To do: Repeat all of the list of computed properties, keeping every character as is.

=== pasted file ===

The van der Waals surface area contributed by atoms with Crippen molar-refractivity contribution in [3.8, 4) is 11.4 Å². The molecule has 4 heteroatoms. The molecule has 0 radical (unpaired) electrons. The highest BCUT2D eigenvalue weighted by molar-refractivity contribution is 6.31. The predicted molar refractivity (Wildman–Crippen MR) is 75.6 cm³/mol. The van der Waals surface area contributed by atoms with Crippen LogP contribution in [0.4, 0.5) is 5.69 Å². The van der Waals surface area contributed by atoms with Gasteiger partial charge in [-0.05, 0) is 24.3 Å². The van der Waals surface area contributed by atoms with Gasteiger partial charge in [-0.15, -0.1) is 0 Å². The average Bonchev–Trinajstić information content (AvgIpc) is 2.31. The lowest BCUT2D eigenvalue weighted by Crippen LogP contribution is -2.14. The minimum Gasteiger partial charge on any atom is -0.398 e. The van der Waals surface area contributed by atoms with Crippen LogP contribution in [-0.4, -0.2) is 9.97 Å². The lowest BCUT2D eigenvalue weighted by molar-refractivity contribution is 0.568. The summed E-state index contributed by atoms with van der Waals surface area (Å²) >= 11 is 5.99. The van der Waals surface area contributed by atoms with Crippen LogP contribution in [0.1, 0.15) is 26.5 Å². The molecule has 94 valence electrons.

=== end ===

The van der Waals surface area contributed by atoms with Crippen molar-refractivity contribution in [3.8, 4) is 11.4 Å². The molecule has 4 heteroatoms. The molecule has 0 radical (unpaired) electrons. The highest BCUT2D eigenvalue weighted by molar-refractivity contribution is 6.31. The predicted molar refractivity (Wildman–Crippen MR) is 75.6 cm³/mol. The van der Waals surface area contributed by atoms with Crippen LogP contribution in [0.4, 0.5) is 5.69 Å². The van der Waals surface area contributed by atoms with Gasteiger partial charge in [-0.05, 0) is 24.3 Å². The van der Waals surface area contributed by atoms with Gasteiger partial charge in [-0.15, -0.1) is 0 Å². The average Bonchev–Trinajstić information content (AvgIpc) is 2.31. The lowest BCUT2D eigenvalue weighted by Crippen LogP contribution is -2.14. The minimum Gasteiger partial charge on any atom is -0.398 e. The van der Waals surface area contributed by atoms with Crippen LogP contribution in [-0.4, -0.2) is 9.97 Å². The lowest BCUT2D eigenvalue weighted by molar-refractivity contribution is 0.568. The summed E-state index contributed by atoms with van der Waals surface area (Å²) >= 11 is 5.99. The van der Waals surface area contributed by atoms with Crippen LogP contribution in [0.1, 0.15) is 26.5 Å². The molecule has 94 valence electrons.